As far as applying early, you can apply early but you can't apply for the November exam until the window for the May exam has passed. You may be able to go online and start the application process (filling out information and writing the "essays" on why how your positions fulfilled the professional planning criteria. Even if you can't start the online application, you can start writing the "essays" in Word, which I would recommend anyway since you have the spell check function.

    A final word of advice, be patient. APA is very slow. Know this upfront and don't expect them to review your application early, or even on time. If you expect they are going to be slow it will save you a great deal of frustration. This is also true if you submit early. Just because you submit early does not mean that you will be reviewed/approved early.
    Much work remains to be done before we can announce our total failure to make any progress.

  15. #15
    Cyburbian
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    Write the employer verifcation letters yourself. These need to be carefully written since AICP scrutinizes them against your online application. Send the verification letters to your previous employers. They need to sign the letters and mail them to AICP.

    The AICP staff is very slow, and there are not enough people staffing the department to sift through the thousands of applications they receive each testing cycle. The four criteria are also very broad, so they need to make sure that each verfication letter and online application meet the intent of the criteria, and this takes time. Having the employer verfications letters come from the employers themselves is proof that the employers can vouch for your experience (otherwise, what is to say that you just submitted everything yourself without giving the employers a heads up).

    Personally, I prefer AICP to be strict in terms of planning experience. Ellgibility for licensures in engineering, architecture, landscape architecture, and surveying are even more restrictive. Although I do site design, survey work, and mapmaking, I also have a ton of traditional planning work. With AICP now under my belt, it is proof to the employer/client that I understand the basic principles in MANY areas of planning, even if I don't currently work in that planning speciality. Now I feel much more confident applying to entry/mid level planning jobs in transportation, economic development, housing, HP, etc.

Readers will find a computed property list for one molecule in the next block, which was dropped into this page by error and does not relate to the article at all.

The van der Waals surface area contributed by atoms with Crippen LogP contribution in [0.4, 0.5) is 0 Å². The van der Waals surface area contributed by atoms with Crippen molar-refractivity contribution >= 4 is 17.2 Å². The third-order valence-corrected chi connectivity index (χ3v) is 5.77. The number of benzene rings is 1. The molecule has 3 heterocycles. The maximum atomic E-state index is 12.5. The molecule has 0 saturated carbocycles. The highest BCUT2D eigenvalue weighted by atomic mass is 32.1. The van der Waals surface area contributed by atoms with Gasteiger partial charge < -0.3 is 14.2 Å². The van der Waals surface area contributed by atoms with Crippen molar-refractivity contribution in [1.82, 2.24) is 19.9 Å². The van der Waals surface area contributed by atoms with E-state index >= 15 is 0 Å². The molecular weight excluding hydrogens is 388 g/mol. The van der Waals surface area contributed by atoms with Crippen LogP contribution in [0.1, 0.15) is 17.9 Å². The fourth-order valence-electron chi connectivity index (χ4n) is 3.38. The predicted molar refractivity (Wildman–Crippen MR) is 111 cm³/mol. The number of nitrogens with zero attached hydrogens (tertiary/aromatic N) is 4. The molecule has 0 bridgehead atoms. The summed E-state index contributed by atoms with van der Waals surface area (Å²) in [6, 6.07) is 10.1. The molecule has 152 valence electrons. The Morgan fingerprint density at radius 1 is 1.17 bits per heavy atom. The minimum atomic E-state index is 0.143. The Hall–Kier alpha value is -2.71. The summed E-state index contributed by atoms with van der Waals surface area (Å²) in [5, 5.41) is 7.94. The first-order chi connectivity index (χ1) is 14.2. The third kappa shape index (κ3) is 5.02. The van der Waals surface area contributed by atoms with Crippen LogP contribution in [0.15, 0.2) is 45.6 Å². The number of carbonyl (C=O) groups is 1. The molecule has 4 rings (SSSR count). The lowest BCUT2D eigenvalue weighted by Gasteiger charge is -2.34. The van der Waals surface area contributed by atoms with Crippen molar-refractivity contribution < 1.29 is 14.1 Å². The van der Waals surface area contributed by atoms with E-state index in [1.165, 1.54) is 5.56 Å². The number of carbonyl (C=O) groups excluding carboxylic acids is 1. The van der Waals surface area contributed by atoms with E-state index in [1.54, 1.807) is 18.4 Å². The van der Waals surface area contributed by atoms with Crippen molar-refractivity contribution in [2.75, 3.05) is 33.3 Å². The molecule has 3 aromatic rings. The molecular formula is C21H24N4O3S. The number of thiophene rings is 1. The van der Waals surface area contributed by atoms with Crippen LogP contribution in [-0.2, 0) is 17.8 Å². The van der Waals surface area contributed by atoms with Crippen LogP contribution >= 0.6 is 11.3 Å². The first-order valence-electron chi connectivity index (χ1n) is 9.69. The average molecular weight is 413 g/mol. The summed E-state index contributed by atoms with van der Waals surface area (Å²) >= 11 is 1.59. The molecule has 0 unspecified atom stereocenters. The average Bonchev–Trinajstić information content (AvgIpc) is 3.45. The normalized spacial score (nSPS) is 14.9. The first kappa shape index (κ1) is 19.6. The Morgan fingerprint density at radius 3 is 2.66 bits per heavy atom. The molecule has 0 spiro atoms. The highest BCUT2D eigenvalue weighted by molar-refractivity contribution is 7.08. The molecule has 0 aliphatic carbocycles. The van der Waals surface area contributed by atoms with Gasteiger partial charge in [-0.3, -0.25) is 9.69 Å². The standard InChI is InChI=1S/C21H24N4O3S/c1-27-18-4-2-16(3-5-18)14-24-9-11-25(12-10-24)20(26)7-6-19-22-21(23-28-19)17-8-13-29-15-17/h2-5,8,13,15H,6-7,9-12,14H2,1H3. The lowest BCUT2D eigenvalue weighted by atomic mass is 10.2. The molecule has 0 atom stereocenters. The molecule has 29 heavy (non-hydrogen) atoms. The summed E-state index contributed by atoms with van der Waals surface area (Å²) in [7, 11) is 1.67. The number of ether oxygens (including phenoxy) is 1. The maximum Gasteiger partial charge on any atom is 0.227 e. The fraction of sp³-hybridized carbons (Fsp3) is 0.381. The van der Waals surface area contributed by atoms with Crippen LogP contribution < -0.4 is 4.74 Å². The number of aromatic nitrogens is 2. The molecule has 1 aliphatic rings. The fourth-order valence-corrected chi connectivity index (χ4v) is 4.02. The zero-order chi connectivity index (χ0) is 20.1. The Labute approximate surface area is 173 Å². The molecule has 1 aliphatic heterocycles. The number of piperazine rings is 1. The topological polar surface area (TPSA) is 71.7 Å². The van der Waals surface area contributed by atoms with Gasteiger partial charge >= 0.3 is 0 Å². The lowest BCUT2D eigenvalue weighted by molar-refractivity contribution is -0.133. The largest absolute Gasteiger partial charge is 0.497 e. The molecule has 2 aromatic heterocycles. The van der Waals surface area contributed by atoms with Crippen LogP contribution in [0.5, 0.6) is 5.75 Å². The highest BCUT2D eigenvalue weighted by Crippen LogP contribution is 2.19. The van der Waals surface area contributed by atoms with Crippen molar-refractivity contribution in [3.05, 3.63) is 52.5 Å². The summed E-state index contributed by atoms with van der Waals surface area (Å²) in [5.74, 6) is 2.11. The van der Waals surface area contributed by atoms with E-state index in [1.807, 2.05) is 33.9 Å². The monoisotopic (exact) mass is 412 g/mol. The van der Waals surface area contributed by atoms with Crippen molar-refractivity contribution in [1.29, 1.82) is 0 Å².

"This is great, honey. What's the crunchy stuff?"
    "M&Ms. I ran out of paprika."

    Family Guy

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    For the May 2009 exam AICP gave about 3 weeks for the application window. They kept pushing back the date for the online application to open, but didn't push back the final date for applying. Complete B.S. IMO. I unfortunately didn't know what the required essays would be about and was a bit rushed getting those done. You will need to write an essay (minimum 150 words) on each of the 4 work experience requirements below. You will need to do these for each employer. If you have the time I would start working on the essays now so you can apply as soon as the window opens.

    As others mentioned it takes awhile for the application review. I am going on 8 weeks right now. I was told I would get a response early this week, however I am still waiting.

    Influencing public decision making in the public interest.
    Recommending specific actions or choices to elected/appointed officials, private sector representatives, or others regarding public decisions concerned with social, economic, or physical change in the public interest.

    Employing an appropriately comprehensive point of view.
    Appropriate comprehensiveness requires: (1) looking at the consequences (e.g., physical/environmental, social, economic/financial, governmental) of making a proposed decision; (2) conforming a proposed decision to the larger context in which it will occur; and (3) treating multiple policies, actions, or systems simultaneously when interlinkages are too great to treat separately. It does not require looking at everything at once if the above three criteria are met with a proposal, plan, or program of narrower scope.

    Applying a planning process appropriate to the situation.
    This means a process which is appropriate to its place and situation in: (1) the number and order of its steps (e.g., problem/opportunity definition, goal setting, generating alternate strategies, strategy choice, implementation, evaluation), (2) its orientation to the future, to value change, and to resource constraints; (3) its quality of research and analysis; and (4) its format of policy, program, or plan proposal.

    Involving a professional level of responsibility and resourcefulness.
    This means initiative, judgment, substantial involvement, and personal accountability for defining and preparing significant substantive elements of planning activities.